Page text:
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March 31, 2010 Posted by | concert, Live Events, Music, music, concert, New York City, review, Reviews, rock music | , , , , , , , , , , , , , , , , , , , , , , , , , , , | Leave a comment

In Memoriam – Danny Federici

One of the greatest rock organists of alltime, Danny Federici of Bruce Springsteen’s E Street Band died this past Wednesday after a battle with melanoma. He was 58.

Originally an accordionist, Federici brought a sweepingly orchestral, haunting sensibility to Springsteen’s songs. Go to your favorite file-trading site and download the live version of Sandy from the live box set (you can also get the album version from The Wild, the Innocent and the E Street Shuffle, but the vocals aren’t nearly as good because Springsteen goes way out of his 2-note range). Listen to how plaintive and beautiful Federici’s accordion intro is.

While you’re at it, download the album version of Independence Day, from The River, if you don’t already own it. Federici plays the lead, a soaring trumpet melody, a particularly nasty Sunday morning wakeup call. This is one of Springsteen’s best songs, a vicious, offhandedly dismissive slap upside the head of a controlling parent, as resonant today as it was almost three decades ago, and it’s Federici who makes it work, his organ line hopeful, optimistic and brutally inevitable behind the Boss’ vindictive vocal.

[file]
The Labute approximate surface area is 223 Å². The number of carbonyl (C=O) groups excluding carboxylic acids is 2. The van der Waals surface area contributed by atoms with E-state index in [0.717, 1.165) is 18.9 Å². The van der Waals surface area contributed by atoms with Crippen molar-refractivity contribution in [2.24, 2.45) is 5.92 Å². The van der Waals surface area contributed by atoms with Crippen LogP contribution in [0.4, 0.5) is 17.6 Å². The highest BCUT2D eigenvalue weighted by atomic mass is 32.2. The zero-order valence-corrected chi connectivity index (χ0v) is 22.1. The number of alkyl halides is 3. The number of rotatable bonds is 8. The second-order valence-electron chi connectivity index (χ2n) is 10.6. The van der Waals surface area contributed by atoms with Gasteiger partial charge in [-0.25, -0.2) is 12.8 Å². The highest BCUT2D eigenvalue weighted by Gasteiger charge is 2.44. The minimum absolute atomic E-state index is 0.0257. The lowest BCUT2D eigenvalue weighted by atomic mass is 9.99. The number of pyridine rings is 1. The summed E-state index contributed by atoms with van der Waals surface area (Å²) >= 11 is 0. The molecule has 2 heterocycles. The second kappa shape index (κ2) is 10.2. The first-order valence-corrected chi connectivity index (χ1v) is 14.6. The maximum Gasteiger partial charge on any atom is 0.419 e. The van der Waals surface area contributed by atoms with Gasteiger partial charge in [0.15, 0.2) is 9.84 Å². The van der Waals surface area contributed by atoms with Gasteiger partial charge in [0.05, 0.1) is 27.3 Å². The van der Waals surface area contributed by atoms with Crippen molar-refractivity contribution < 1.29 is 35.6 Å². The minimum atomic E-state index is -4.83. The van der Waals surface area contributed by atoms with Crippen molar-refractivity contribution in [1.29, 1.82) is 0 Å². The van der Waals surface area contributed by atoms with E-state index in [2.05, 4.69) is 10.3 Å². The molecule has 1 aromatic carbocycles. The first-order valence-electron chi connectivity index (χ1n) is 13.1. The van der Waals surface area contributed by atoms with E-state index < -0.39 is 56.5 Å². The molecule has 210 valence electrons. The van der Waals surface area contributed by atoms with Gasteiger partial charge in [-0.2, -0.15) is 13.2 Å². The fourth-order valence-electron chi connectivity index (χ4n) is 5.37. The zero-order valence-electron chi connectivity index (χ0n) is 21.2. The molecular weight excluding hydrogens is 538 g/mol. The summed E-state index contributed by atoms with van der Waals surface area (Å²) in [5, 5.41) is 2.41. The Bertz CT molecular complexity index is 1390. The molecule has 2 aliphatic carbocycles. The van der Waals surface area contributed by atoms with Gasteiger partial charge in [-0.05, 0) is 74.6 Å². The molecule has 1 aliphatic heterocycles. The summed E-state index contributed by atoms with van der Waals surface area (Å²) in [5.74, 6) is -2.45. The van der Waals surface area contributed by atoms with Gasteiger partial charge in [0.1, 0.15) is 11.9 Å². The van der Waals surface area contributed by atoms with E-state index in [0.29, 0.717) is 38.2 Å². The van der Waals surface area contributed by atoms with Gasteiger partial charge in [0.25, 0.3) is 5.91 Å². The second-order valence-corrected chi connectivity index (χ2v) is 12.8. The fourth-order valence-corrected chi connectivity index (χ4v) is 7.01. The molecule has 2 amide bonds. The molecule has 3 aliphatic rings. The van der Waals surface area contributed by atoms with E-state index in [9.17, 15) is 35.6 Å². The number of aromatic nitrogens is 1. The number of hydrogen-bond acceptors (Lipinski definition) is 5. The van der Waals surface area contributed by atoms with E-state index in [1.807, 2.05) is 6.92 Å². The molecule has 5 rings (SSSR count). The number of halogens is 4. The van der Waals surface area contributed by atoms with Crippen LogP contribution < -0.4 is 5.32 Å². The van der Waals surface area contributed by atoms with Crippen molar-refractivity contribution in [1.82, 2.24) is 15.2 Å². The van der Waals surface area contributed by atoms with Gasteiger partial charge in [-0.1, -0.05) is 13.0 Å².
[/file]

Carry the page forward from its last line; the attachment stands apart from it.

Also download Point Blank, arguably the best song on The River. Federici doesn’t really contribute til about three-quarters of the way through, when his organ starts mingling with Steve Van Zandt’s distant, reverbed-out guitar in a devil’s choir of overtones. It’s a song about losing a girlfriend to either drugs or simply the call of the underworld, something that happens to a whole lot of people who have nowhere else to go. The brilliance of Springsteen’s lyric is its blunt opaqueness, leaving the listener guessing as to what horrible fate befell the woman. Federici offers more than a hint.

And since everything Springsteen is up online for download, Federici’s first solo album, Flemington is worth owning. It’s a thoughtful, pensive, ultimately optimistic bunch of soundtrack-style instrumentals, the title track a particularly standout cut.

Federici wasn’t a “chops” guy – tens of thousands of classically or jazz-trained keyboardists could play faster and more fluently than he did. Federici’s genius was a seemingly instinctive ability to find the underlying emotion of a song and channel it with a purity and clarity that bordered on the supernatural. If you’re a Springsteen fan, now’s the time to revisit his good albums – Nebraska and everything before that, along with his criminally underrated Live in NYC double cd set, featuring Federici at his understated, brilliant best. If not, you’re missing out on one of the most soulful players who ever sat down behind a keyboard.

April 19, 2008 Posted by | Music, obituary, rock music | , , , , , , , , , , , , , , , , , | 1 Comment